It’s a lovely experience, but we can’t help being reminded of the tech shows of old that promised us how by 2020 we’d all be living a life of leisure, with machines handling the daily grind while we looked for pleasant ways to fill out free hours. We’re more inclined to expect autonomous cars equipped with desks and espresso machines, serving as mobile offices to ensure that not a second of potentially productive time is wasted.
That doesn’t mean we won’t appreciate some good music though, and the Sony Vision-S concept’s 360-degree audio seems like an excellent fit for a car in which everyone’s a passenger.
Finding the right path
Navigation has long been one of the biggest challenges for autonomous cars, with companies developing their own mapping systems and often duplicating one another’s work, with no consistency between platforms.
Now, however, we’re starting to see the introduction of software-as-a-service systems, which any automaker can integrate into their products without developing a tool of their own.
At CES 2020, HERE Technologies announced that HERE Navigation on Demand is now available for manufacturers to integrate into infotainment systems. Manufacturers will be able to monitor the software after it’s installed, and send updates over the air.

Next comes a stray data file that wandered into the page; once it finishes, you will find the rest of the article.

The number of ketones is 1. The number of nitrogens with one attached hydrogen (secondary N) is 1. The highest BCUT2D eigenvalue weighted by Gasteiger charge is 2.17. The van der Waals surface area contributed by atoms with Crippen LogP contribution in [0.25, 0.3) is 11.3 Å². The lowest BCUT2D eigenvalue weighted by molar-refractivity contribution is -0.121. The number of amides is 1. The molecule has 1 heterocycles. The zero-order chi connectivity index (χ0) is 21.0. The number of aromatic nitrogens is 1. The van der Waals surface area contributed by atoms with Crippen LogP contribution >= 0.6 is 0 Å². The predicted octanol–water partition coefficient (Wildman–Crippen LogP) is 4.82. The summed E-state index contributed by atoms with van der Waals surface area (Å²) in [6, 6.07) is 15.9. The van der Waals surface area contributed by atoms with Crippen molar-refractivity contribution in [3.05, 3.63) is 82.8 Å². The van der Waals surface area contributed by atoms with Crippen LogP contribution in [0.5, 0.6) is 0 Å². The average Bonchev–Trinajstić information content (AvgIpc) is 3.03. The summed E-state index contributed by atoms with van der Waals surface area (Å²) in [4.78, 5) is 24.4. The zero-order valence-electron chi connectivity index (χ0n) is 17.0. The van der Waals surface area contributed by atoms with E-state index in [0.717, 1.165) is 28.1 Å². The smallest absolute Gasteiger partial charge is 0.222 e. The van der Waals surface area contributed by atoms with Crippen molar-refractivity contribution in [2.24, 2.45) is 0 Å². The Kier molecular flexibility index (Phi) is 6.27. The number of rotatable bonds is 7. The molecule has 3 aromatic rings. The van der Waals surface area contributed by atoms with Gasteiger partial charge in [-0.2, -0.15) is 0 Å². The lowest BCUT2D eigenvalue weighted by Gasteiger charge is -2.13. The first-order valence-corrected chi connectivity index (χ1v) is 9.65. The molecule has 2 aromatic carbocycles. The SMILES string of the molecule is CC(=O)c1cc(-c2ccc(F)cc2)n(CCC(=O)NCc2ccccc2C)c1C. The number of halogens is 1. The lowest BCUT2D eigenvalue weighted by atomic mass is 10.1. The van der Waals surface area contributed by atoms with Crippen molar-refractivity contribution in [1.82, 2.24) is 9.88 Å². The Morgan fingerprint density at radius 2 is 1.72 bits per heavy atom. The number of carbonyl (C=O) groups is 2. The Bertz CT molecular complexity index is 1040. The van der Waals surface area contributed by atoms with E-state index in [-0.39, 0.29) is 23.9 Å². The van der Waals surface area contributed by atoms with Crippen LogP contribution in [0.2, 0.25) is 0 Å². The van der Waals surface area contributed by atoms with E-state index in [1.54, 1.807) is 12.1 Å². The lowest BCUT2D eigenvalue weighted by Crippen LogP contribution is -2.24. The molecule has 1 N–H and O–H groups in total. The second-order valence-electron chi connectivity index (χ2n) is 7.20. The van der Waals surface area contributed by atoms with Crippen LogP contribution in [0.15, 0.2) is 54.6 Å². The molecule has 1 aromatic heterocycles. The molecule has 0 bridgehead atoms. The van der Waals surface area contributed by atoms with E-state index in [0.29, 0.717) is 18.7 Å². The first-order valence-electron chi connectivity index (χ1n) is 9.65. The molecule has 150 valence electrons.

Navigation on Demand also offers Alexa pre-installed, so we should see Amazon-powered controls arriving in a lot more cars in the near future
HERE Navigation says its technology is already embedded in over 100 million vehicles around the world, but the launch of Navigation on Demand software as a service (SaaS) means there’s now a one-stop mapping solution available that will work right off the shelf.
This should reduce the costs and complexity of building self-driving cars, and ultimately give customers more choice when shopping for their next vehicle.
Hardware under the hood
Qualcomm (the company that probably made your phone’s processor) is moving into the self-driving market with a new hardware platform called Snapdragon Ride. It’s designed to power all levels of autonomous driving, from active safety tools like autonomous braking and road sign recognition, all the way through to fully self-driving taxis.